Zudov and Rozhdestvensky’s survival training took over at this stage. In order to conserve their remaining oxygen, they stopped talking and moving, which compounded the rescuers’ efforts even further, since they had difficulty establishing communication with the men and had no search signal upon which to focus.
At length, a lone helicopter spotted Soyuz 23 by chance and pinpointed its location with a powerful searchlight. Iosif Davydov, a survival training expert and one of the helicopter crew, told the cosmonauts to don their water survival suits. The heat of re-entry had quickly cooled the exterior of the capsule and, within the tiny cabin, the temperature began to fall rapidly and ice started to form on the walls. Outside, the first flurries of snow flickered downwards from an ominous, fog-enshrouded sky. Davydov readied himself to be winched down to the capsule, but the gathering snowstorm prevented the pilot from holding the helicopter in a sufficiently stable position. A second attempt to hover above Soyuz 23 also failed, and the would-be rescuers were forced to retreat to the shore.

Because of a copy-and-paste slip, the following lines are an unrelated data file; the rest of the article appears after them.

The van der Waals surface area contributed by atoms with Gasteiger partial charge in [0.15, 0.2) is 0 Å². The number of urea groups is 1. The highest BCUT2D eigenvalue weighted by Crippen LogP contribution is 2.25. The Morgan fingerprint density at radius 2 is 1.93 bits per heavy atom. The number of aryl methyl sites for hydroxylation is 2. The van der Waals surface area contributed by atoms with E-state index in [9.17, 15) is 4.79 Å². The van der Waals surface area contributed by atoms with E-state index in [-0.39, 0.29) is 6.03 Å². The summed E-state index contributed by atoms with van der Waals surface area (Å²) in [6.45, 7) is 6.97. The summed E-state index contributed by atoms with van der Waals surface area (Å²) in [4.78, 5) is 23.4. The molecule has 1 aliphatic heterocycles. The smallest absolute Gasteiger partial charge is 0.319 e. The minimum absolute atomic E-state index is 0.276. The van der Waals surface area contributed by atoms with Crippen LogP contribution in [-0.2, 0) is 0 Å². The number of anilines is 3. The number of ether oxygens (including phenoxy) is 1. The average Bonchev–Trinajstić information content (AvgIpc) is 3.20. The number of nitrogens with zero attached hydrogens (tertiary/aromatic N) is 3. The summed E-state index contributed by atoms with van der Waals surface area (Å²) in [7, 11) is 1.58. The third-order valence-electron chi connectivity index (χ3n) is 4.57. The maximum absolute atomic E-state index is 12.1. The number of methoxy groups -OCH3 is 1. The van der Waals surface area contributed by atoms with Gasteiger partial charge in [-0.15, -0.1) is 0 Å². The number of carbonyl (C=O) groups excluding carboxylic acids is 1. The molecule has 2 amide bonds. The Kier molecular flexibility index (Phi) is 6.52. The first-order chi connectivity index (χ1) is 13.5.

Progress to reach Zudov and Rozhdestvensky was agonisingly slow and many spectators doubted that the men would still be alive by the time they were extracted from the descent module. Amphibious vehicles arrived at the lakeside, but could not negotiate its many bogs and marshes, and even the deployment of life rafts was hampered by the blocks of ice and sludge on Tengiz’ surface. The rescuers had no options but to withdraw until first light the next morning, 17 October. Zudov and Rozhdestvensky would have to wait out the discomfort and the cold. To do so, they first had to switch off all internal power, to preserve the 40-minute limit to its on-board electrical supply, and the cosmonauts spent the night with just a tiny light for company.